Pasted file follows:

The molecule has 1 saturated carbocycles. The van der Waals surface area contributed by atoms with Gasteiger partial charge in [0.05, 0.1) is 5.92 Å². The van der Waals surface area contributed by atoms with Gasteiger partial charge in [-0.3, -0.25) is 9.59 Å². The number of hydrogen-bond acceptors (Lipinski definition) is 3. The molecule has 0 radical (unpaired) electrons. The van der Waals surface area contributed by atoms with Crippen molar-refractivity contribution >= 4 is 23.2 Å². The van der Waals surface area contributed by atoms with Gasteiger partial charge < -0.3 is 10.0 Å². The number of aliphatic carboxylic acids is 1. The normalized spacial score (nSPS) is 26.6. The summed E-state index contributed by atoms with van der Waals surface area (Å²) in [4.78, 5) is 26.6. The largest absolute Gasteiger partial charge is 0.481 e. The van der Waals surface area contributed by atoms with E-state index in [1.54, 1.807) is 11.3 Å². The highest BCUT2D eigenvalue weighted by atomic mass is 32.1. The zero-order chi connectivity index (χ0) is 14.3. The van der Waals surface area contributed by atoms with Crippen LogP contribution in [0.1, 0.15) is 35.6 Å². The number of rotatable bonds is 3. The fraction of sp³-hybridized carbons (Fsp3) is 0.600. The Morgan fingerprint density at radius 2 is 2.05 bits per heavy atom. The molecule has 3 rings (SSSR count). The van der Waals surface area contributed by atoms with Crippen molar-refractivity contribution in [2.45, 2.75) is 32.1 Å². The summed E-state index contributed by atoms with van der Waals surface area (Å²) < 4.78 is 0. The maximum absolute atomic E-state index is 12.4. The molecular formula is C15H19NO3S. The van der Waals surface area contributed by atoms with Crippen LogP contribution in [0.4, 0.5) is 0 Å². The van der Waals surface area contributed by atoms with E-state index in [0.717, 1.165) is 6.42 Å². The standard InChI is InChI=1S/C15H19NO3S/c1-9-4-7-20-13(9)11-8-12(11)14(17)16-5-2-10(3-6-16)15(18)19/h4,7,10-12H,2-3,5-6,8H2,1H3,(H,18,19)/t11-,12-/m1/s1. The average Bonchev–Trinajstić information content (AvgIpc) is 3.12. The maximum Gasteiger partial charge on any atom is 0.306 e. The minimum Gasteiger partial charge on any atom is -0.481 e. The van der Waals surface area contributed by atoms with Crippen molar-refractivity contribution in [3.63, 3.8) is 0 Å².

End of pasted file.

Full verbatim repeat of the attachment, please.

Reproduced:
The molecule has 1 saturated carbocycles. The van der Waals surface area contributed by atoms with Gasteiger partial charge in [0.05, 0.1) is 5.92 Å². The van der Waals surface area contributed by atoms with Gasteiger partial charge in [-0.3, -0.25) is 9.59 Å². The number of hydrogen-bond acceptors (Lipinski definition) is 3. The molecule has 0 radical (unpaired) electrons. The van der Waals surface area contributed by atoms with Crippen molar-refractivity contribution >= 4 is 23.2 Å². The van der Waals surface area contributed by atoms with Gasteiger partial charge < -0.3 is 10.0 Å². The number of aliphatic carboxylic acids is 1. The normalized spacial score (nSPS) is 26.6. The summed E-state index contributed by atoms with van der Waals surface area (Å²) in [4.78, 5) is 26.6. The largest absolute Gasteiger partial charge is 0.481 e. The van der Waals surface area contributed by atoms with E-state index in [1.54, 1.807) is 11.3 Å². The highest BCUT2D eigenvalue weighted by atomic mass is 32.1. The zero-order chi connectivity index (χ0) is 14.3. The van der Waals surface area contributed by atoms with Crippen LogP contribution in [0.1, 0.15) is 35.6 Å². The number of rotatable bonds is 3. The fraction of sp³-hybridized carbons (Fsp3) is 0.600. The Morgan fingerprint density at radius 2 is 2.05 bits per heavy atom. The molecule has 3 rings (SSSR count). The van der Waals surface area contributed by atoms with Crippen molar-refractivity contribution in [2.45, 2.75) is 32.1 Å². The summed E-state index contributed by atoms with van der Waals surface area (Å²) < 4.78 is 0. The maximum absolute atomic E-state index is 12.4. The molecular formula is C15H19NO3S. The van der Waals surface area contributed by atoms with Crippen LogP contribution in [0.4, 0.5) is 0 Å². The van der Waals surface area contributed by atoms with E-state index in [0.717, 1.165) is 6.42 Å². The standard InChI is InChI=1S/C15H19NO3S/c1-9-4-7-20-13(9)11-8-12(11)14(17)16-5-2-10(3-6-16)15(18)19/h4,7,10-12H,2-3,5-6,8H2,1H3,(H,18,19)/t11-,12-/m1/s1. The average Bonchev–Trinajstić information content (AvgIpc) is 3.12. The maximum Gasteiger partial charge on any atom is 0.306 e. The minimum Gasteiger partial charge on any atom is -0.481 e. The van der Waals surface area contributed by atoms with Crippen molar-refractivity contribution in [3.63, 3.8) is 0 Å².